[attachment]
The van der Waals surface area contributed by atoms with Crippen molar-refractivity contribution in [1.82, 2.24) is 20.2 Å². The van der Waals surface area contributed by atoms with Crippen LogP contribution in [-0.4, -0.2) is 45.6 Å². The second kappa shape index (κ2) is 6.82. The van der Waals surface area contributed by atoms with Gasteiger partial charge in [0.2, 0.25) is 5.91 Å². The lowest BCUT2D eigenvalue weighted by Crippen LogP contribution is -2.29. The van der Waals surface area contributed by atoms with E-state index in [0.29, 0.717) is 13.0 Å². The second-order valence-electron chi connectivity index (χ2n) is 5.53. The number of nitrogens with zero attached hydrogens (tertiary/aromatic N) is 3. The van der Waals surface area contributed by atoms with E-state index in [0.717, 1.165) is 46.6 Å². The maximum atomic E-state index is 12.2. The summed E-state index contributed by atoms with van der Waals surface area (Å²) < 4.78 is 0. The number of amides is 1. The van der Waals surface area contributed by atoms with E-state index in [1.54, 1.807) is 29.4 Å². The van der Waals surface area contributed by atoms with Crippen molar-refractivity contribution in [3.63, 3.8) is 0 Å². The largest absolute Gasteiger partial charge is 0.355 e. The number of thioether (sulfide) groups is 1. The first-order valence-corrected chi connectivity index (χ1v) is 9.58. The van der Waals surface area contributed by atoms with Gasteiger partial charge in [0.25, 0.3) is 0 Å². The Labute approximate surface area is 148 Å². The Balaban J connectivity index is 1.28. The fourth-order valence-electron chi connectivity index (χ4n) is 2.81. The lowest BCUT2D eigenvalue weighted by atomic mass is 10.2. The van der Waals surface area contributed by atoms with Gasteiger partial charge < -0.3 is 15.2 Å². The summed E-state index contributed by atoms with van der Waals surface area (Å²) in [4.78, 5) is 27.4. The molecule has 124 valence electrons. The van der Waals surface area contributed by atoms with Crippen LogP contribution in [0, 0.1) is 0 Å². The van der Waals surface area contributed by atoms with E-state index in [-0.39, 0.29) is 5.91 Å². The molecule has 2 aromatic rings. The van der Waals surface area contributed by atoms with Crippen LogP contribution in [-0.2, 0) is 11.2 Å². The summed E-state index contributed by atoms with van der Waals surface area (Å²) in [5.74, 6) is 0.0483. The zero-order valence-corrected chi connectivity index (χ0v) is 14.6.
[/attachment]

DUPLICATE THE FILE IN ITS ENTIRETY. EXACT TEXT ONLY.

The van der Waals surface area contributed by atoms with Crippen molar-refractivity contribution in [1.82, 2.24) is 20.2 Å². The van der Waals surface area contributed by atoms with Crippen LogP contribution in [-0.4, -0.2) is 45.6 Å². The second kappa shape index (κ2) is 6.82. The van der Waals surface area contributed by atoms with Gasteiger partial charge in [0.2, 0.25) is 5.91 Å². The lowest BCUT2D eigenvalue weighted by Crippen LogP contribution is -2.29. The van der Waals surface area contributed by atoms with E-state index in [0.29, 0.717) is 13.0 Å². The second-order valence-electron chi connectivity index (χ2n) is 5.53. The number of nitrogens with zero attached hydrogens (tertiary/aromatic N) is 3. The van der Waals surface area contributed by atoms with E-state index in [0.717, 1.165) is 46.6 Å². The maximum atomic E-state index is 12.2. The summed E-state index contributed by atoms with van der Waals surface area (Å²) < 4.78 is 0. The number of amides is 1. The van der Waals surface area contributed by atoms with E-state index in [1.54, 1.807) is 29.4 Å². The van der Waals surface area contributed by atoms with Crippen molar-refractivity contribution in [3.63, 3.8) is 0 Å². The largest absolute Gasteiger partial charge is 0.355 e. The number of thioether (sulfide) groups is 1. The first-order valence-corrected chi connectivity index (χ1v) is 9.58. The van der Waals surface area contributed by atoms with Gasteiger partial charge in [0.25, 0.3) is 0 Å². The Labute approximate surface area is 148 Å². The Balaban J connectivity index is 1.28. The fourth-order valence-electron chi connectivity index (χ4n) is 2.81. The lowest BCUT2D eigenvalue weighted by atomic mass is 10.2. The van der Waals surface area contributed by atoms with Gasteiger partial charge < -0.3 is 15.2 Å². The summed E-state index contributed by atoms with van der Waals surface area (Å²) in [4.78, 5) is 27.4. The molecule has 124 valence electrons. The van der Waals surface area contributed by atoms with Crippen LogP contribution in [0, 0.1) is 0 Å². The van der Waals surface area contributed by atoms with E-state index in [-0.39, 0.29) is 5.91 Å². The molecule has 2 aromatic rings. The van der Waals surface area contributed by atoms with Crippen LogP contribution in [-0.2, 0) is 11.2 Å². The summed E-state index contributed by atoms with van der Waals surface area (Å²) in [5.74, 6) is 0.0483. The zero-order valence-corrected chi connectivity index (χ0v) is 14.6.